Crush or finely mince the garlic and place in a small bowl. Add the salt and press the salt into the garlic with the back of a spoon macerating the garlic into a slurry. Add olive oil, mix, and drizzle or brush over the ears of cooked corn.

Roasted Garlic, Fresh Goat Cheese, and Arugula on French Bread

1 head of garlic
Extra virgin olive oil
1 tablespoon water
French bread
Fresh goat cheese (Chèvre)

Remove the outer skins from a head of garlic. Slice off the top of the head so that the clove tips are exposed. Drizzle with oil, add a tablespoon of water, cover in foil, and roast at 350 degrees F. for about an hour.

Lightly toast slices of crusty French bread, drizzle or spritz with olive oil, and lightly salt. Squeeze the roasted garlic paste from the skins and spread on the oiled toast. Top with a smear of goat cheese and chopped arugula. For a closed sandwich, place another piece of oiled toasted bread on top.

Garlic and Olive Oil Bread Dip

Extra virgin olive oil

In restaurants one sometimes encounters a dish of olive oil, or olive oil and balsamic vinegar, for dipping bread – a tasty alternative to butter. This alternate version features the nutty toasty character of minced sautéed garlic.

This preparation method brings out the best in any garlic but is especially good with garlics having a deep, complex character, such as Asiatics, Creoles, Rocamboles, and Purple Stripes.

On the other hand, if you have some aggressive Silverskins on hand, this will tame their harshness and bring out their nutty best.

Finely mince (do not use a garlic press to crush) several cloves of garlic and sauté in several tablespoons of olive oil. Adjust quantities as needed. As the sautéing begins, salt the garlic to taste, and stir occasionally until the garlic is a straw to light tan color. Undercooked and white, the garlic will be less richly flavored and nutty. Overcooked and dark brown, the garlic will begin to taste burnt and acrid. Cooked to a straw to light tan color, and the flavors will be ambrosially rich and nutty.

Transfer the garlic and flavored olive oil into a shallow dish or small bowl.

To eat, dip a piece of good crusty bread into the mixture so that each bite has a bit of the oil and some garlic bits. For a more substantial snack or appetizer, cheese is an excellent accompaniment, as are garden tomatoes and basil, for a variation on the bruschetta theme.

Pasta with Garlic, Bacon, and Beet Greens or Chard

1 large bunch of chard or beet greens
4 slices bacon
1 medium head of garlic
6 ounces farfalle (bow tie) pasta
Extra virgin olive oil
Grated Romano cheese
Salt and pepper

Remove stems from the chard or beet greens and reserve for another use. Coarsely chop the greens and set aside. For a more rustic version, you can include the chopped stems.

Sauté the bacon until crisp, remove from pan, and mince or crumble after it has cooled.

Begin heating the pasta water and cook pasta until al dente. Drain all but a tablespoon of the bacon fat from the sauté pan. Mince garlic, add to pan, lightly salt, and sauté until straw or light tan color. Add the chopped greens, toss, and cover to steam, stirring occasionally. Sprinkles of water can be added as necessary so the greens cook in their own steam without drying. Cook about 7 to 10 minutes, or to desired doneness. Stir in a few tablespoons of extra virgin olive oil and freshly ground pepper to taste.

Toss with the drained pasta, add grated Romano and the crumbled bacon bits, and toss again. Plate and top with additional grated Romano.

Any pasta will do, but the farfalle provides a large flat area so that the greens stick well and do not end up at the bottom of the plate. Myzythra is an alternative to Romano. Parmesan is another possibility, but in this dish the sheep’s milk character of (authentic) Romano or Myzythra seem to complement the greens particularly well. Rocambole, Purple Stripe, Asiatic, and some of the more flavorful Artichoke garlics suit this preparation well.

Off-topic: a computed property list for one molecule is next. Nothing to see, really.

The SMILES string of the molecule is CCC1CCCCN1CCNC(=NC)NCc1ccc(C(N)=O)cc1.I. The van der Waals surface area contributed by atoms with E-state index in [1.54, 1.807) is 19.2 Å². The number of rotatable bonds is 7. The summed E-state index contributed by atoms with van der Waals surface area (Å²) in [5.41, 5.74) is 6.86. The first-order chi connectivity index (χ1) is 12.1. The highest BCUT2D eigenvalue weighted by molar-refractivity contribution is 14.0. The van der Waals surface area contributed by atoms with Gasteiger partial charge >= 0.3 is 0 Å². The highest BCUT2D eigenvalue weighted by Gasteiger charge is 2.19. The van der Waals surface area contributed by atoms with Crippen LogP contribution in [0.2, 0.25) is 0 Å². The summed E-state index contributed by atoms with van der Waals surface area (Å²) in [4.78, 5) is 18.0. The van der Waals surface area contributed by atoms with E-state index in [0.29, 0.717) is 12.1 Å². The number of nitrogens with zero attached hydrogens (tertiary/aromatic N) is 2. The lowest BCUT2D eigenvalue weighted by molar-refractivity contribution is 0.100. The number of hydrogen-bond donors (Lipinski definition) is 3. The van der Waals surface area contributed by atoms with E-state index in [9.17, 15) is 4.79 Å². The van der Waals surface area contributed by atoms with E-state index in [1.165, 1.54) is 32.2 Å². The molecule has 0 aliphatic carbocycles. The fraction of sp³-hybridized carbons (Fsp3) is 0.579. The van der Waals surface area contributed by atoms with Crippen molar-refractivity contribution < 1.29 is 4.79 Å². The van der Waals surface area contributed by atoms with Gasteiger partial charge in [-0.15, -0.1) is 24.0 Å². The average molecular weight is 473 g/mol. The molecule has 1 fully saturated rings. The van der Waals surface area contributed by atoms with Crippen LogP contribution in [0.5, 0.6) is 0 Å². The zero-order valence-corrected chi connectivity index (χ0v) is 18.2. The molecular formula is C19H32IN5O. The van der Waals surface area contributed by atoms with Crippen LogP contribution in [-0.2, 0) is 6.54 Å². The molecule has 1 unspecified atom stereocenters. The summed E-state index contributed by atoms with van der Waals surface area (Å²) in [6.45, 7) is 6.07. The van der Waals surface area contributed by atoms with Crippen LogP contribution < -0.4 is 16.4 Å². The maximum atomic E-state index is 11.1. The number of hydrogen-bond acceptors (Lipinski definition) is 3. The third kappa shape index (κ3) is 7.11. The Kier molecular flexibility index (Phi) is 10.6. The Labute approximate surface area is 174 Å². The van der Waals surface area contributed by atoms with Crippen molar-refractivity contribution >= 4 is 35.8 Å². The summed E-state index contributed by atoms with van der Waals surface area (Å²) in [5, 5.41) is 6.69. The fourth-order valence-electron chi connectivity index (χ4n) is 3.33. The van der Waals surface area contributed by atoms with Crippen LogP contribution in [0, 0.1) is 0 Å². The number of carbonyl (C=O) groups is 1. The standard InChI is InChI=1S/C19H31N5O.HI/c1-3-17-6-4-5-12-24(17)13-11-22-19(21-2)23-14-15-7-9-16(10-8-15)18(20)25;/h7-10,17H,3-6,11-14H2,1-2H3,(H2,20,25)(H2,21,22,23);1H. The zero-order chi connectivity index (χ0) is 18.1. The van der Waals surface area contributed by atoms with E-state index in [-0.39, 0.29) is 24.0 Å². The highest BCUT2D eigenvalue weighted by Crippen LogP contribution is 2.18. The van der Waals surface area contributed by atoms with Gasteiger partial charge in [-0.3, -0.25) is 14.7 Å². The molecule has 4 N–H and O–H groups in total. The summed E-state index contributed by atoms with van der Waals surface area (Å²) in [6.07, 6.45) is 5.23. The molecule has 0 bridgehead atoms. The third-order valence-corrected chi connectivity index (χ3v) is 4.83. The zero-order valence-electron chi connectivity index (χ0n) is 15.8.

Pasta with Garlic, Ham, and Summer Squash

4 to 6 small to medium zucchini or other summer squash
2 to 4 ounces of quality ham
4 tablespoons extra virgin olive oil
1 medium head garlic, minced
4 to 6 ounces orecchiette pasta
1/3 to 1/2 cup grated Parmesan cheese
Salt and pepper

Slice the zucchini lengthwise into halves or quarters, depending on the size of the squash, then cut crosswise into pieces about 1/4 in. thick.

Slice the ham thinly, then cut lengthwise, and then crosswise, forming roughly dime-sized pieces.

Begin heating the pasta water and cook pasta until al dente.

Sauté the ham in the olive oil until it begins to brown. Add minced garlic to the pan and sauté until straw to light tan color. Add the zucchini, sprinkle with salt, and toss. Sauté on high heat so that the zucchini will lose its moisture and begin to brown. Moderate the heat as necessary to keep the garlic from burning as the zucchini cooks. When the zucchini is lightly browned and tender but not mushy, add the cooked pasta and toss. Next, add half the Parmesan and toss again. Plate and top with the remaining Parmesan.

The ham is primarily for flavor, so a high-quality dry ham is preferable, and less will be required for the desired flavor effect. The water added sponges that sometimes pass for ham in the supermarket can be used if none other is available, but more will be required and the overall result will not be quite as good. Many other pasta shapes will also work, though spaghetti and its linear relatives do not lend themselves to uniform distribution with the zucchini mixture. Romano, Myzythra, and Asiago are other good cheese alternatives.

Summer squash is in its prime about the time the Rocambole garlics are in their prime, and this has become a favorite dish that features both.

Garlic Dressing

1/8 teaspoon salt
Black pepper
1 medium clove garlic or more
1 tablespoon red wine vinegar or balsamic vinegar
4 tablespoons extra virgin olive oil

Peel the garlic and mince finely or crush through a garlic press into a small bowl. Add the salt and press into the garlic with the back of a spoon until the garlic forms a paste. Add freshly ground black pepper and vinegar, then whisk. Add the olive oil and whisk again to blend. Pour over salad greens and toss.

Vary the amount of garlic, salt, and vinegar according to taste. Add herbs with the vinegar as desired. For a dressing for cooked vegetables, reduce the amount of vinegar by half or so. The dressing works well with cooked broccoli, Brussels sprouts, most greens, and various other vegetables.

This calls for a garlic that is richly flavored but mild in heat. Rocamboles are ideal. After they have passed their prime, Purple Stripes are excellent substitutes. After Purple Stripes have passed their prime, Ajo Rojo and some of the “sweeter” Creoles are good choices.